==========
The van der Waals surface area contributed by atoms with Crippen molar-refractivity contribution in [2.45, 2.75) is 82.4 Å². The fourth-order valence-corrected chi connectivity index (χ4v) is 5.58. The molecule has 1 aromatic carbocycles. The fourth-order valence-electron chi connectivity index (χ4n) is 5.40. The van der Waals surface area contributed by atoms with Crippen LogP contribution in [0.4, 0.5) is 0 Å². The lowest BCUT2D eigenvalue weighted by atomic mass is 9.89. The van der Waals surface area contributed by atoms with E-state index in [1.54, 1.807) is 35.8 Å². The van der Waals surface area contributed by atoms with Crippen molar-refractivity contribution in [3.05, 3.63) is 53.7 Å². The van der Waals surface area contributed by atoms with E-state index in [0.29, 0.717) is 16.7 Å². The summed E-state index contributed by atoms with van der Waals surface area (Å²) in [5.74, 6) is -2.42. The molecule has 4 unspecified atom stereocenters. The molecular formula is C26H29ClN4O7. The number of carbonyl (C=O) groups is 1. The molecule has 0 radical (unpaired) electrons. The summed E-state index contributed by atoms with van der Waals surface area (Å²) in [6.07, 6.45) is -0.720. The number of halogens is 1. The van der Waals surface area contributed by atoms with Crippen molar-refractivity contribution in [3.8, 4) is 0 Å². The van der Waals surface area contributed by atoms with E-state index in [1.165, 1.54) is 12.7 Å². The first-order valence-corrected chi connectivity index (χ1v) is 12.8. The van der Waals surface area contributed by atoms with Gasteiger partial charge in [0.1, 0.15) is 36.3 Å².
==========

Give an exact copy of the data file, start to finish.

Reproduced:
The van der Waals surface area contributed by atoms with Crippen molar-refractivity contribution in [2.45, 2.75) is 82.4 Å². The fourth-order valence-corrected chi connectivity index (χ4v) is 5.58. The molecule has 1 aromatic carbocycles. The fourth-order valence-electron chi connectivity index (χ4n) is 5.40. The van der Waals surface area contributed by atoms with Crippen LogP contribution in [0.4, 0.5) is 0 Å². The lowest BCUT2D eigenvalue weighted by atomic mass is 9.89. The van der Waals surface area contributed by atoms with E-state index in [1.54, 1.807) is 35.8 Å². The van der Waals surface area contributed by atoms with Crippen molar-refractivity contribution in [3.05, 3.63) is 53.7 Å². The van der Waals surface area contributed by atoms with E-state index in [0.29, 0.717) is 16.7 Å². The summed E-state index contributed by atoms with van der Waals surface area (Å²) in [5.74, 6) is -2.42. The molecule has 4 unspecified atom stereocenters. The molecular formula is C26H29ClN4O7. The number of carbonyl (C=O) groups is 1. The molecule has 0 radical (unpaired) electrons. The summed E-state index contributed by atoms with van der Waals surface area (Å²) in [6.07, 6.45) is -0.720. The number of halogens is 1. The van der Waals surface area contributed by atoms with Crippen molar-refractivity contribution in [3.8, 4) is 0 Å². The van der Waals surface area contributed by atoms with E-state index in [1.165, 1.54) is 12.7 Å². The first-order valence-corrected chi connectivity index (χ1v) is 12.8. The van der Waals surface area contributed by atoms with Gasteiger partial charge in [0.1, 0.15) is 36.3 Å².